‘Free Joseon’ gives commands to Kim Jong-unAn anti-North Korean group responsible for a raid on its embassy in Madrid last February released a statement Monday calling on the regime to end its repression of political dissidents.
The statement from Free Joseon, also known as Cheollima Civil Defense, came a day after North Korea’s Foreign Ministry made its first public pronouncement on the incident in Spain, which it labeled a “grave terrorist attack.”
Mystifyingly entitled “Our existence,” the Free Joseon’s Korean language statement stressed the group’s anonymity and its commitment to opposing a regime which, in an earlier statement, it described as being ruled by “criminal, totalitarian rulers” that “tortured and killed millions.”
“We cannot be seen. Our breathing cannot be heard,” the statement’s introduction read. “Our existence is only visible at the front of the struggle against the dictatorship of the Kim family. This is our way and our pride.
The group issued a “stern command” to the Kim Jong-un regime to “dismantle its political prison camps, stop the forced repatriation of defectors and engage in opening up and reform” in what appeared to be its first direct demands of Pyongyang. “If the Kim Jong-un regime continues to refuse these callings of liberty, it will experience further embarrassment,” it continued.
Adding it was preparing for “greater actions,” the group asked for support and patience for “new miraculous truths” in the making.
According to a Spanish High Court investigation report released last week, 10 assailants belonging to Free Joseon were responsible for storming North Korea’s embassy in Madrid on Feb. 22. Armed with knives and fake guns, the group allegedly stole computers and pen drives reportedly containing sensitive information before successfully escaping to the United States.
The group’s reported leader, a Mexican citizen named Adrian Hong Chang well known in U.S. activist circles, tried to relay the data stolen in the raid to the Federal Bureau of Investigation (FBI), according to the group’s own website, under “mutually agreed terms of confidentiality.”
The U.S. State Department last week denied any ties to the incident.
An NBC News report on Saturday, citing law enforcement sources in the United States, said the FBI received the information, which one of its sources said could prove “pretty significant” in the United States’ surveillance of North Korean activities around the globe.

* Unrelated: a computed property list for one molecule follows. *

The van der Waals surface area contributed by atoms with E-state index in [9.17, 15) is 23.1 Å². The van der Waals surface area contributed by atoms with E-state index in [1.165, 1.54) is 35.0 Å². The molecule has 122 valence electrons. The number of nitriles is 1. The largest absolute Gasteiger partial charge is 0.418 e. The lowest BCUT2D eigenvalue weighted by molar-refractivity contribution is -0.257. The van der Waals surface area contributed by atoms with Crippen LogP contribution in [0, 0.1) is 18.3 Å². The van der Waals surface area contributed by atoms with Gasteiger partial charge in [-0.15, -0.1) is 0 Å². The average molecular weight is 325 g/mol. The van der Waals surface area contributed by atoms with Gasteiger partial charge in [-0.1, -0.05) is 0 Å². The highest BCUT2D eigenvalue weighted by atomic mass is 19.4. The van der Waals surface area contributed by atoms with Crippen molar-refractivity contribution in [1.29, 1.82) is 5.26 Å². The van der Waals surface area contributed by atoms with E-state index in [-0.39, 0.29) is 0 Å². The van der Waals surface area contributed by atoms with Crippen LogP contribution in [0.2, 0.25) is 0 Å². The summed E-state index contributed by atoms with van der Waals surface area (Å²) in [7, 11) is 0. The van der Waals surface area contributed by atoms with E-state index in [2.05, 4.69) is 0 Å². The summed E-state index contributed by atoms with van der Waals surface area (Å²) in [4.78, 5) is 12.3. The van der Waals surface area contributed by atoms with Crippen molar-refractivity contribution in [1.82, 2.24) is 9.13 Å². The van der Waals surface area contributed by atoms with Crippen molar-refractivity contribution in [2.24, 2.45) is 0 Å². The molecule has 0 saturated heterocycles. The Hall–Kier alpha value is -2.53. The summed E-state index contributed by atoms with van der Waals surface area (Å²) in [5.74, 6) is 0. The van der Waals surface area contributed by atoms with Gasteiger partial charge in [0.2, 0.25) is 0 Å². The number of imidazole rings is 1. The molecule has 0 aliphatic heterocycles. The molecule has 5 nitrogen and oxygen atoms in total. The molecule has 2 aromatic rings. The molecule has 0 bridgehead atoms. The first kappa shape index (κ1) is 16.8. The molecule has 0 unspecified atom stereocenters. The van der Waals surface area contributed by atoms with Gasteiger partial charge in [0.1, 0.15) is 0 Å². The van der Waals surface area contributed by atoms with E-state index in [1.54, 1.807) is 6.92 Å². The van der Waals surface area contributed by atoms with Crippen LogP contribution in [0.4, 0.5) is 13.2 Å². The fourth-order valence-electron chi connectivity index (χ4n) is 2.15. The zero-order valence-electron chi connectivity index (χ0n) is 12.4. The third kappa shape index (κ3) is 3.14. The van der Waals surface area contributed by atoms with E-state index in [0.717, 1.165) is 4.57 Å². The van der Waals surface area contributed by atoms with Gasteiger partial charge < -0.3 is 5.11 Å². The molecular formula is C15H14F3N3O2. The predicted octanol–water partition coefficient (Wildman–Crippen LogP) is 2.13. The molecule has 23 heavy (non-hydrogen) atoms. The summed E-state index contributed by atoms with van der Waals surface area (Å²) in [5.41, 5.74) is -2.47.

In its statement published in the state mouthpiece Korean Central News Agency on Sunday, Pyongyang’s Foreign Ministry said it was “following the rumors of all hues now in the air that FBI of the United States and the small fry of anti-DPRK ‘body’ [an apparent allusion to Free Joseon] were involved in the terror incident.”
One source involved in humanitarian efforts related to North Korean defectors told the JoongAng Ilbo that Free Joseon is made up of North Korean defectors living outside Korea whose purpose is to attract international attention to their anti-Kim Jong-un message. In numerous statements on its website, the group disavowed any links to North Korean defectors residing in South Korea, citing security reasons.
The source also claimed that Adrian Hong had approached Hwang Jang-yop, the highest ranking North Korean defector to have escaped the regime, in 2009 with a proposal to establish a government in exile representing the North. Hwang, who is widely credited as the brain behind the North’s official Juche ideology, expressed great anger and disagreed with the idea, and Hong backed off, said another source who was present at the meeting. Hwang died in 2010. The Washington Post last week reported that Hong had also approached Kim Jong-nam, Kim Jong-un’s half-brother, with the same idea at an undisclosed time before the latter was assassinated by North Korean-hired suspects in Malaysia in 2017.
Rumors of the FBI’s involvement in February’s raid, according to the source, could also be deliberately spread by the group to gain attention.
BY SHIM KYU-SEOK [firstname.lastname@example.org]
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